• ISO 31000 2009 is the international standard setting out principles and guidelines for risk management processes. It is used to inform and guide risk-based planning approaches, including the definition of risk in the New Zealand Coastal Policy Statement.

Here's a diagram that shows the relationship between national, regional and district legislation and policy relating to natural hazard management.


Management framework

The international programmes New Zealand has committed to sets the context for national policy and direction for managing natural hazards and adapting to climate change, which councils then implement. In addition, there are some overarching legislative responsibilities and requirements which councils (both regional and city) must comply with.

One way of looking at these responsibilities is how and when local government uses various national policies and legislation. More than one piece of legislation or national policy can apply when local government is undertaking its role or function. Read more


How are we currently managing natural hazard risk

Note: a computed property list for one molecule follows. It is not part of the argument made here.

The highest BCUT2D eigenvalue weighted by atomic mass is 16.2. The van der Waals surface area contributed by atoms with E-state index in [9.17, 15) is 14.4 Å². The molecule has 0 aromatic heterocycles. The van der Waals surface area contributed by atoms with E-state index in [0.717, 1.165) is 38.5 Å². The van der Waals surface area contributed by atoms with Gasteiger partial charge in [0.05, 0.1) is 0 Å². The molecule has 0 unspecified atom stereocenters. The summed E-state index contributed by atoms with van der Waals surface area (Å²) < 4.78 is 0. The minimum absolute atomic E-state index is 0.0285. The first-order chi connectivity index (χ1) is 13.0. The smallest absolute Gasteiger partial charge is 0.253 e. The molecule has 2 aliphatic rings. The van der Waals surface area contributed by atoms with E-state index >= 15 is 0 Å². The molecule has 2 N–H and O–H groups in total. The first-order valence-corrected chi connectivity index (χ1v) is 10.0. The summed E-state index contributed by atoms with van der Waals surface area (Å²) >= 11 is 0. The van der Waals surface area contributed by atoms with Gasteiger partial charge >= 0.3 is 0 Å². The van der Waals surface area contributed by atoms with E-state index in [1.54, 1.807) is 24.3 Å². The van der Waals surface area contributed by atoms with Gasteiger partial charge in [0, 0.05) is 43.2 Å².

The Christchurch City Council is responsible for managing the effects of land use and subdivision activities, issuing building consents, communicating hazard risk, planning, delivering and maintaining infrastructure, and participating in regional civil defence groups.

Environment Canterbury (the regional council) provides direction for managing hazards through the regional policy statement. It also co-ordinates and oversees the management of natural hazards through the Regional Canterbury Civil Defence and Emergency Management Group , the regional approach to managing natural hazard risk and the Greater Christchurch Partnership . Environment Canterbury manages activities in the coastal marine area (CMA).

There are many pieces of overlapping and interacting legislation that govern drainage and flood protection within the region and the district. Both the regional and city council are able to undertake drainage and flood protection works. Simplistically, Environment Canterbury manages river control and drainage schemes across the region, such as the Waimakariri stopbanks. While Christchurch City Council generally looks after drainage and floodplain management within urban Christchurch. Read more